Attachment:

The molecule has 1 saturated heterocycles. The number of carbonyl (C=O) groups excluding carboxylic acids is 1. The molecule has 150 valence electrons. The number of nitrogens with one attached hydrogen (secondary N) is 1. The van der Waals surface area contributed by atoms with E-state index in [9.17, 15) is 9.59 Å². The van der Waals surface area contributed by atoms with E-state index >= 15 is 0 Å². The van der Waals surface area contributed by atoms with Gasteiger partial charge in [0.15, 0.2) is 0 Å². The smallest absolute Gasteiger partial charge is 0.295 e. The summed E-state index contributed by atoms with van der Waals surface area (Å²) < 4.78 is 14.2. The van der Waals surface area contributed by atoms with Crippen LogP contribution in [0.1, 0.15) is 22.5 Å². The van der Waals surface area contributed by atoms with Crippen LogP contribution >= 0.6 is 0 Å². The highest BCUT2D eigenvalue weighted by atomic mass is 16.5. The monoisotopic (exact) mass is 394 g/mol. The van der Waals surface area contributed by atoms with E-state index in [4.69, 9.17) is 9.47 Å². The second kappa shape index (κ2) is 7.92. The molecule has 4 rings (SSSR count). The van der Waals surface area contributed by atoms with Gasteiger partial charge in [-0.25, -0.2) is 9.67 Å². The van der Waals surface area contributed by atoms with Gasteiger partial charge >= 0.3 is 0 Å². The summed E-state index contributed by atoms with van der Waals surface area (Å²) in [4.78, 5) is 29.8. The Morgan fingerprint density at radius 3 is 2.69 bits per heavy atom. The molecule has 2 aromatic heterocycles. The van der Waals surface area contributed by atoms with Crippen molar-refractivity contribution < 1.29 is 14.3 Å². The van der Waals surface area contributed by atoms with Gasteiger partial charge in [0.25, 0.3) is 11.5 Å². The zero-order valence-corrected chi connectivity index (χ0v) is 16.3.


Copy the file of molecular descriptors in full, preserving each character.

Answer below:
The molecule has 1 saturated heterocycles. The number of carbonyl (C=O) groups excluding carboxylic acids is 1. The molecule has 150 valence electrons. The number of nitrogens with one attached hydrogen (secondary N) is 1. The van der Waals surface area contributed by atoms with E-state index in [9.17, 15) is 9.59 Å². The van der Waals surface area contributed by atoms with E-state index >= 15 is 0 Å². The van der Waals surface area contributed by atoms with Gasteiger partial charge in [0.15, 0.2) is 0 Å². The smallest absolute Gasteiger partial charge is 0.295 e. The summed E-state index contributed by atoms with van der Waals surface area (Å²) < 4.78 is 14.2. The van der Waals surface area contributed by atoms with Crippen LogP contribution in [0.1, 0.15) is 22.5 Å². The van der Waals surface area contributed by atoms with Crippen LogP contribution >= 0.6 is 0 Å². The highest BCUT2D eigenvalue weighted by atomic mass is 16.5. The monoisotopic (exact) mass is 394 g/mol. The van der Waals surface area contributed by atoms with E-state index in [4.69, 9.17) is 9.47 Å². The second kappa shape index (κ2) is 7.92. The molecule has 4 rings (SSSR count). The van der Waals surface area contributed by atoms with Gasteiger partial charge in [-0.25, -0.2) is 9.67 Å². The van der Waals surface area contributed by atoms with Gasteiger partial charge >= 0.3 is 0 Å². The summed E-state index contributed by atoms with van der Waals surface area (Å²) in [4.78, 5) is 29.8. The Morgan fingerprint density at radius 3 is 2.69 bits per heavy atom. The molecule has 2 aromatic heterocycles. The van der Waals surface area contributed by atoms with Crippen molar-refractivity contribution < 1.29 is 14.3 Å². The van der Waals surface area contributed by atoms with Gasteiger partial charge in [0.25, 0.3) is 11.5 Å². The zero-order valence-corrected chi connectivity index (χ0v) is 16.3.